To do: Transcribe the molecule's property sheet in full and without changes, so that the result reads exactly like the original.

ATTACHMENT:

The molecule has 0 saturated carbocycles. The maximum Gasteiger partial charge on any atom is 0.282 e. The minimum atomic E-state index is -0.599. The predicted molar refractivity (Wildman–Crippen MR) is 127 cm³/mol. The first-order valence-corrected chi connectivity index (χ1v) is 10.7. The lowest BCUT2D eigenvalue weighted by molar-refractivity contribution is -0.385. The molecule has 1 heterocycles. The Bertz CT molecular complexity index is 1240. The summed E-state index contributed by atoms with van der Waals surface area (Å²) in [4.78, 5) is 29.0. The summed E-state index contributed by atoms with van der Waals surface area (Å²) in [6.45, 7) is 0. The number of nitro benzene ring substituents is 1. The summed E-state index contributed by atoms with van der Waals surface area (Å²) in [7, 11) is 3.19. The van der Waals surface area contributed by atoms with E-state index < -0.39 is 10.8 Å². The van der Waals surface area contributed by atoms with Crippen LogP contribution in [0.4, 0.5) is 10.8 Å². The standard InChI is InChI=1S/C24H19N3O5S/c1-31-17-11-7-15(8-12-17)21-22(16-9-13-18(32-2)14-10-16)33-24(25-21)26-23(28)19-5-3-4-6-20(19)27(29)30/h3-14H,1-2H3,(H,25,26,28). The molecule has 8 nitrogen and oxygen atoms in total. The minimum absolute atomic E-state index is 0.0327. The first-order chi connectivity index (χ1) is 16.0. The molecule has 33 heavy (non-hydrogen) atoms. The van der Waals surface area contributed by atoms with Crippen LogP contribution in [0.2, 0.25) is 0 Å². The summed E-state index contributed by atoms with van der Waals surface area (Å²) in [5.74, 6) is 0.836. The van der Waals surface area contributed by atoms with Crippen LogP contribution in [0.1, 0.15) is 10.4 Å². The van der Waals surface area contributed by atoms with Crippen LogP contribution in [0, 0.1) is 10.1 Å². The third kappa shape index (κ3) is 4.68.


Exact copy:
The molecule has 0 saturated carbocycles. The maximum Gasteiger partial charge on any atom is 0.282 e. The minimum atomic E-state index is -0.599. The predicted molar refractivity (Wildman–Crippen MR) is 127 cm³/mol. The first-order valence-corrected chi connectivity index (χ1v) is 10.7. The lowest BCUT2D eigenvalue weighted by molar-refractivity contribution is -0.385. The molecule has 1 heterocycles. The Bertz CT molecular complexity index is 1240. The summed E-state index contributed by atoms with van der Waals surface area (Å²) in [4.78, 5) is 29.0. The summed E-state index contributed by atoms with van der Waals surface area (Å²) in [6.45, 7) is 0. The number of nitro benzene ring substituents is 1. The summed E-state index contributed by atoms with van der Waals surface area (Å²) in [7, 11) is 3.19. The van der Waals surface area contributed by atoms with E-state index < -0.39 is 10.8 Å². The van der Waals surface area contributed by atoms with Crippen LogP contribution in [0.4, 0.5) is 10.8 Å². The standard InChI is InChI=1S/C24H19N3O5S/c1-31-17-11-7-15(8-12-17)21-22(16-9-13-18(32-2)14-10-16)33-24(25-21)26-23(28)19-5-3-4-6-20(19)27(29)30/h3-14H,1-2H3,(H,25,26,28). The molecule has 8 nitrogen and oxygen atoms in total. The minimum absolute atomic E-state index is 0.0327. The first-order chi connectivity index (χ1) is 16.0. The molecule has 33 heavy (non-hydrogen) atoms. The van der Waals surface area contributed by atoms with Crippen LogP contribution in [0.2, 0.25) is 0 Å². The summed E-state index contributed by atoms with van der Waals surface area (Å²) in [5.74, 6) is 0.836. The van der Waals surface area contributed by atoms with Crippen LogP contribution in [0.1, 0.15) is 10.4 Å². The van der Waals surface area contributed by atoms with Crippen LogP contribution in [0, 0.1) is 10.1 Å². The third kappa shape index (κ3) is 4.68.